If you have special car travel needs for work – like driving between two jobs or different worksites, or carrying bulky equipment – you may be able to claim deductions for some of your car expenses
. Are you claiming everything you’re entitled to? Find out what expenses you can deduct and how to correctly calculate your claim.
Car expense claims are one of the most popular deductions claimed by individuals at tax time each year, but the ATO says not everyone gets it right. Make sure you know the basic rules for when and how you can make a claim.
These rules apply to a car you own or lease that is designed to carry a load of less than one tonne and fewer than nine passengers. Motorcycles, bigger cars and cars hired intermittently (eg a car hired for a week) have different rules.
What car travel can I claim for?
Generally, you can’t deduct costs of travelling between home and your regular workplace. However, you can claim for car travel between two different workplaces or between your home and an alternative workplace that is not your usual workplace (eg a client’s premises).
You’re also entitled to claim for travel if you need to drive your own car as part of your job. This might include:
- delivering or collecting items for your employer (but not minor work tasks such as visiting the post office as part of your trip home);
- attending work-related events like meetings or conferences; or
- transporting bulky tools or equipment to work (eg an extension ladder) that your employer requires you to use on the job, provided there is no secure place to leave them at your workplace.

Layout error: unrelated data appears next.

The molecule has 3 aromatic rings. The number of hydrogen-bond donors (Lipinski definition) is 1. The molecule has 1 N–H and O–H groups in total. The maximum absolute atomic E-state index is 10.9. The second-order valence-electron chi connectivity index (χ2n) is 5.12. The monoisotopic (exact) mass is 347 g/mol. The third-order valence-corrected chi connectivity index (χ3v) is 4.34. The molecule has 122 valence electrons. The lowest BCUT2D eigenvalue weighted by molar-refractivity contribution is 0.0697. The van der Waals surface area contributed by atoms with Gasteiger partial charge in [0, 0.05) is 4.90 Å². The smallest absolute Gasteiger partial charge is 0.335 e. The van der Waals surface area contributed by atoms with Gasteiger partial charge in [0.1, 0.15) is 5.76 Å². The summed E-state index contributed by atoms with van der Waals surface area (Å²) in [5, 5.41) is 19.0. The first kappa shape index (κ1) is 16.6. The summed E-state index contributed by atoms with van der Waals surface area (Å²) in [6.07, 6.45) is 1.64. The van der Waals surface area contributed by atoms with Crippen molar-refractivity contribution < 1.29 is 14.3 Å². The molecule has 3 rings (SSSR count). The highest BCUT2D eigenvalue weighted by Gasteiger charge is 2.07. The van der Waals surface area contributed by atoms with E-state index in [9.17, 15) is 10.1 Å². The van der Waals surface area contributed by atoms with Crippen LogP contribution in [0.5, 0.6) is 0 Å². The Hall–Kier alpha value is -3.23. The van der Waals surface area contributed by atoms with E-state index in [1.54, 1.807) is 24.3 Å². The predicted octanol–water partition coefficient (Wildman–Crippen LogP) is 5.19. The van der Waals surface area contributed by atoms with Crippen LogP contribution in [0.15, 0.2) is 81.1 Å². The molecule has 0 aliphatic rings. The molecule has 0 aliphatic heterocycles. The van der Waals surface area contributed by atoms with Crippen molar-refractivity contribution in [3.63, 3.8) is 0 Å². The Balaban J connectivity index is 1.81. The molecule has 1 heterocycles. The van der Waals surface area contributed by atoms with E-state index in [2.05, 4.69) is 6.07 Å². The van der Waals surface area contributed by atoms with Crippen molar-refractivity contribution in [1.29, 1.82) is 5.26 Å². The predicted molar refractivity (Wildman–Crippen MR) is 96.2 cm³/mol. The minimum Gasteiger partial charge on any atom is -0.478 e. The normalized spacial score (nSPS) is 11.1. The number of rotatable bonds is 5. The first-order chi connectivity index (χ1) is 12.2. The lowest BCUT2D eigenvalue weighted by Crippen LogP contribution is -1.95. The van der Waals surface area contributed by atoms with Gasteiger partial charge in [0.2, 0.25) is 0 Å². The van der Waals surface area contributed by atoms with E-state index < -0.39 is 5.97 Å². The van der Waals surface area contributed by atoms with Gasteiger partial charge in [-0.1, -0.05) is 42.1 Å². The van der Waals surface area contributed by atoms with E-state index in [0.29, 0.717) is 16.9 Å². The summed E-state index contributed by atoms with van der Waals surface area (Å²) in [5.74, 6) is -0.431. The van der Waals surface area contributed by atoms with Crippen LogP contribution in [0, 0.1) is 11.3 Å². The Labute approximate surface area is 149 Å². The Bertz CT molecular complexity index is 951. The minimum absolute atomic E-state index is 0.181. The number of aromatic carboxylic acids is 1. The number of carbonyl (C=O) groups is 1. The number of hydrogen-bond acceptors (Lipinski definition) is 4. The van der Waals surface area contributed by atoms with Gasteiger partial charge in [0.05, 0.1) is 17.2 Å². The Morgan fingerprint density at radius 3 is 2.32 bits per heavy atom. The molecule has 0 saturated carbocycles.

Calculating your claim
There are two methods for calculating your claim.
You’re free to choose the method that best suits you, and you can choose different methods for different income years.
The simplest is the “cents per kilometre” method, which allows you to claim at a rate of 68 cents per kilometre travelled for work purposes (for 2018–2019). This rate is set by the ATO and is considered to reflect average operating costs, including depreciation. There are some key points to know about this method:
- You can only claim a maximum of 5,000 kilometres each year, which equates to a maximum deduction of $3,400 (and averages to around 104 kilometres a week for someone working 48 weeks a year).
- You don’t need to keep any expense receipts.
- However, you need to be able to demonstrate how you made a reasonable estimate of your work-related kilometres (for example, using a diary showing work trips you made). The ATO stresses that this is not a “standard” deduction and taxpayers must be able to prove their entitlement.
The alternative method is the “logbook method”, which allows you to claim a percentage of your actual car expenses based on work use. This method requires more record-keeping, but may be worthwhile if it gives you a bigger deduction. You should note:
- Your work-related percentage is your work-related kilometres as a proportion of total kilometres travelled. To calculate these figures, you must keep a logbook and odometer readings that must record certain information. Fortunately, once you’ve maintained a logbook for the required 12-week period, it’s valid for five years (unless your work-related proportion significantly changes and this requires a new logbook to be started).
- You also need to keep receipts to show your actual expenses, although petrol and oil costs can be based on either actual costs or a reasonable estimate based on odometer readings.
- Expenses you can claim include running costs (fuel, servicing), registration, insurance and decline in value, but not capital costs.
Claim with confidence
Car expense deductions require careful record-keeping. In particular, getting your 12-week logbook right is essential to ensuring it remains valid for five years. We’re here to help. Our expert team can check whether you’re claiming your full entitlements and ensure your records will stack up in the event of an ATO audit.